Table 7 shows that student evaluations are perceived to be important in the promotion and tenure process in general, but are thought to be somewhat less important at research universities. The data in Table 7 were analyzed with a chi-square test of homogeneity. The results (Pearson Chi-square = 59.31, df = 25, p < .001) indicate the importance of student evaluations in the promotion and tenure process is significantly different across institutional type.
One responsibility of music faculty members that is likely to be related to teaching is student advisement. It may be considered in the teaching or service category when evaluating junior faculty for promotion and tenure. CMS members were asked how important faculty members’ success in student advising was to the promotion and tenure review process at their institution. The results appear in Table 8.
Table 8 shows that student advising is not considered to be important in the promotion and tenure process in general, with more than half of the respondents (52.8%) rating it as low importance or not important at all. However, advising is viewed as somewhat more important at baccalaureate, associate degree and special focus institutions. The data in Table 8 were subjected to a chi-square test of homogeneity. The results (Pearson Chi-square = 133.52, df =25, p < .001) indicate that the importance of student advising in the promotion and tenure process differed significantly across institutional type.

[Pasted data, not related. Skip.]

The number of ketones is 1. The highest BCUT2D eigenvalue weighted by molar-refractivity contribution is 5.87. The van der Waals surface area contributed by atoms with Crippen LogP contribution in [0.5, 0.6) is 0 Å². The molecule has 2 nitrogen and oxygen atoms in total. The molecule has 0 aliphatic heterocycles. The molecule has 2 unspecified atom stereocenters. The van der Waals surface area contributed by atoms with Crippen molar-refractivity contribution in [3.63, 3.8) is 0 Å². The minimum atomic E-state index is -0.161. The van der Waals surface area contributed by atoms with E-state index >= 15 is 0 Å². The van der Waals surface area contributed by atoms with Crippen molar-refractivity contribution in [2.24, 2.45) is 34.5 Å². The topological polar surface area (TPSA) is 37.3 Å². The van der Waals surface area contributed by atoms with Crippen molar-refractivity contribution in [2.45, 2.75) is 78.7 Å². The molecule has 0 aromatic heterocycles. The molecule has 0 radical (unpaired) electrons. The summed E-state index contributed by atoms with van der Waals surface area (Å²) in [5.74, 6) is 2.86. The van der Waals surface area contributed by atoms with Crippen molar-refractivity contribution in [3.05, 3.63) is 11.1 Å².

As colleges and universities are increasingly being asked by different government agencies to demonstrated the “value added” of their degrees, many institutions are placing additional emphasis on student achievement or success (Liu, 2011). To better understand the importance of student success in the promotion and tenure process we asked CMS members to rate students’ success. Table 9 presents the results for student success.
A review of the data in Table 9 shows that student success is perceived to be most important in the promotion and tenure process in associate degree and special focus institutions and least important in doctoral granting institution. The data in Table 9 were analyzed using a chi-square test of homogeneity. The results (Pearson Chi-square = 51.74, df =10, p < .001) indicate that the importance of student success in the promotion and tenure process is significantly different across institutional type.